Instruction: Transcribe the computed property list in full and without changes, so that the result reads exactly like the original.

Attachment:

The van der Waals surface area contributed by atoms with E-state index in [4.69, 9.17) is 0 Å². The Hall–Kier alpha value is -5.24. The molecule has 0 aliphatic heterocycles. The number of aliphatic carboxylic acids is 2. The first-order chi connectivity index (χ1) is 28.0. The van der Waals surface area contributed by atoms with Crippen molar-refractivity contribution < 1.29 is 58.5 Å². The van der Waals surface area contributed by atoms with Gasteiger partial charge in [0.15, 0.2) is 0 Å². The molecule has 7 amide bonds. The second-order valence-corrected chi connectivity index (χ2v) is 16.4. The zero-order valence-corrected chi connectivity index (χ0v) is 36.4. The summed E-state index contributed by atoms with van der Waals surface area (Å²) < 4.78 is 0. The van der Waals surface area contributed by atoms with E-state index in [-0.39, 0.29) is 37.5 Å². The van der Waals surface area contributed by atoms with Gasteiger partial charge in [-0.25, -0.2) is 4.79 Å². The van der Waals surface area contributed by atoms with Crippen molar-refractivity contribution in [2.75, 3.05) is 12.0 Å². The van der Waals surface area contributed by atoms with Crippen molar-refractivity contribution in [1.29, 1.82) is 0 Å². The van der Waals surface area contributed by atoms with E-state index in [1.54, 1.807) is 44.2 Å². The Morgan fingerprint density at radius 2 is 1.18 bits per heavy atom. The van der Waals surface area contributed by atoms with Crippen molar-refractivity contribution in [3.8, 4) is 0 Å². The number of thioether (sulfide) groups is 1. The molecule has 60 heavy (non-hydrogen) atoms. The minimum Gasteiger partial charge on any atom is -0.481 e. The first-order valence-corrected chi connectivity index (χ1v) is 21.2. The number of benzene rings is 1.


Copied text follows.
The van der Waals surface area contributed by atoms with E-state index in [4.69, 9.17) is 0 Å². The Hall–Kier alpha value is -5.24. The molecule has 0 aliphatic heterocycles. The number of aliphatic carboxylic acids is 2. The first-order chi connectivity index (χ1) is 28.0. The van der Waals surface area contributed by atoms with Crippen molar-refractivity contribution < 1.29 is 58.5 Å². The van der Waals surface area contributed by atoms with Gasteiger partial charge in [0.15, 0.2) is 0 Å². The molecule has 7 amide bonds. The second-order valence-corrected chi connectivity index (χ2v) is 16.4. The zero-order valence-corrected chi connectivity index (χ0v) is 36.4. The summed E-state index contributed by atoms with van der Waals surface area (Å²) < 4.78 is 0. The van der Waals surface area contributed by atoms with E-state index in [-0.39, 0.29) is 37.5 Å². The van der Waals surface area contributed by atoms with Gasteiger partial charge in [-0.25, -0.2) is 4.79 Å². The van der Waals surface area contributed by atoms with Crippen molar-refractivity contribution in [2.75, 3.05) is 12.0 Å². The van der Waals surface area contributed by atoms with Crippen molar-refractivity contribution in [1.29, 1.82) is 0 Å². The van der Waals surface area contributed by atoms with E-state index in [1.54, 1.807) is 44.2 Å². The Morgan fingerprint density at radius 2 is 1.18 bits per heavy atom. The van der Waals surface area contributed by atoms with Crippen molar-refractivity contribution in [3.8, 4) is 0 Å². The number of thioether (sulfide) groups is 1. The molecule has 60 heavy (non-hydrogen) atoms. The minimum Gasteiger partial charge on any atom is -0.481 e. The first-order valence-corrected chi connectivity index (χ1v) is 21.2. The number of benzene rings is 1.